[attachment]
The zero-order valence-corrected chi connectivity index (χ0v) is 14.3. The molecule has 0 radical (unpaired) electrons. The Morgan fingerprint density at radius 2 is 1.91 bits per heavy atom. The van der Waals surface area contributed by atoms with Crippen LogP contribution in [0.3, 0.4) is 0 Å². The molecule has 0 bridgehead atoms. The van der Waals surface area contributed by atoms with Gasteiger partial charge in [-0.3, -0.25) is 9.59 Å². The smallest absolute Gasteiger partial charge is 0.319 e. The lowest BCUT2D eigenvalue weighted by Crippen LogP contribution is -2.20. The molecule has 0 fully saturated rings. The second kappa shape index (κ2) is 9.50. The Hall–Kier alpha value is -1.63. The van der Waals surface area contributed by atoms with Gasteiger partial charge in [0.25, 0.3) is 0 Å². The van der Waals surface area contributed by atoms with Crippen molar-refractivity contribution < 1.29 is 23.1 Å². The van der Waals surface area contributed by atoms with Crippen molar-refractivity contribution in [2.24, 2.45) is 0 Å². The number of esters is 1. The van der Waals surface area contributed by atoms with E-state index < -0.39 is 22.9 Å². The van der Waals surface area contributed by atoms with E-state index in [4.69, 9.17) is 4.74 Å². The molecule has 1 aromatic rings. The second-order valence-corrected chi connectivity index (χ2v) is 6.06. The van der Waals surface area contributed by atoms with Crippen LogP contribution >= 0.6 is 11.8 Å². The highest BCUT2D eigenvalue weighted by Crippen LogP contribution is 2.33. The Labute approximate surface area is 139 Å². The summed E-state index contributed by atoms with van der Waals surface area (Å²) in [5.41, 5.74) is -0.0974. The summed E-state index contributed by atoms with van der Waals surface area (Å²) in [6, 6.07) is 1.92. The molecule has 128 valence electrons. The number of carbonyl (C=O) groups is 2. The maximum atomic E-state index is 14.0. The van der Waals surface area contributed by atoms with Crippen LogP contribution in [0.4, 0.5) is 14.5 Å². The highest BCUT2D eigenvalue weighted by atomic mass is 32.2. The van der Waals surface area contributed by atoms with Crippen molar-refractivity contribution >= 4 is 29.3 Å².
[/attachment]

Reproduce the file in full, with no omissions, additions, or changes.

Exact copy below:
The zero-order valence-corrected chi connectivity index (χ0v) is 14.3. The molecule has 0 radical (unpaired) electrons. The Morgan fingerprint density at radius 2 is 1.91 bits per heavy atom. The van der Waals surface area contributed by atoms with Crippen LogP contribution in [0.3, 0.4) is 0 Å². The molecule has 0 bridgehead atoms. The van der Waals surface area contributed by atoms with Gasteiger partial charge in [-0.3, -0.25) is 9.59 Å². The smallest absolute Gasteiger partial charge is 0.319 e. The lowest BCUT2D eigenvalue weighted by Crippen LogP contribution is -2.20. The molecule has 0 fully saturated rings. The second kappa shape index (κ2) is 9.50. The Hall–Kier alpha value is -1.63. The van der Waals surface area contributed by atoms with Gasteiger partial charge in [0.25, 0.3) is 0 Å². The van der Waals surface area contributed by atoms with Crippen molar-refractivity contribution < 1.29 is 23.1 Å². The van der Waals surface area contributed by atoms with Crippen molar-refractivity contribution in [2.24, 2.45) is 0 Å². The number of esters is 1. The van der Waals surface area contributed by atoms with E-state index < -0.39 is 22.9 Å². The van der Waals surface area contributed by atoms with E-state index in [4.69, 9.17) is 4.74 Å². The molecule has 1 aromatic rings. The second-order valence-corrected chi connectivity index (χ2v) is 6.06. The van der Waals surface area contributed by atoms with Crippen LogP contribution >= 0.6 is 11.8 Å². The highest BCUT2D eigenvalue weighted by Crippen LogP contribution is 2.33. The Labute approximate surface area is 139 Å². The summed E-state index contributed by atoms with van der Waals surface area (Å²) in [5.41, 5.74) is -0.0974. The summed E-state index contributed by atoms with van der Waals surface area (Å²) in [6, 6.07) is 1.92. The molecule has 128 valence electrons. The number of carbonyl (C=O) groups is 2. The maximum atomic E-state index is 14.0. The van der Waals surface area contributed by atoms with Crippen LogP contribution in [0.4, 0.5) is 14.5 Å². The highest BCUT2D eigenvalue weighted by atomic mass is 32.2. The van der Waals surface area contributed by atoms with Crippen molar-refractivity contribution >= 4 is 29.3 Å².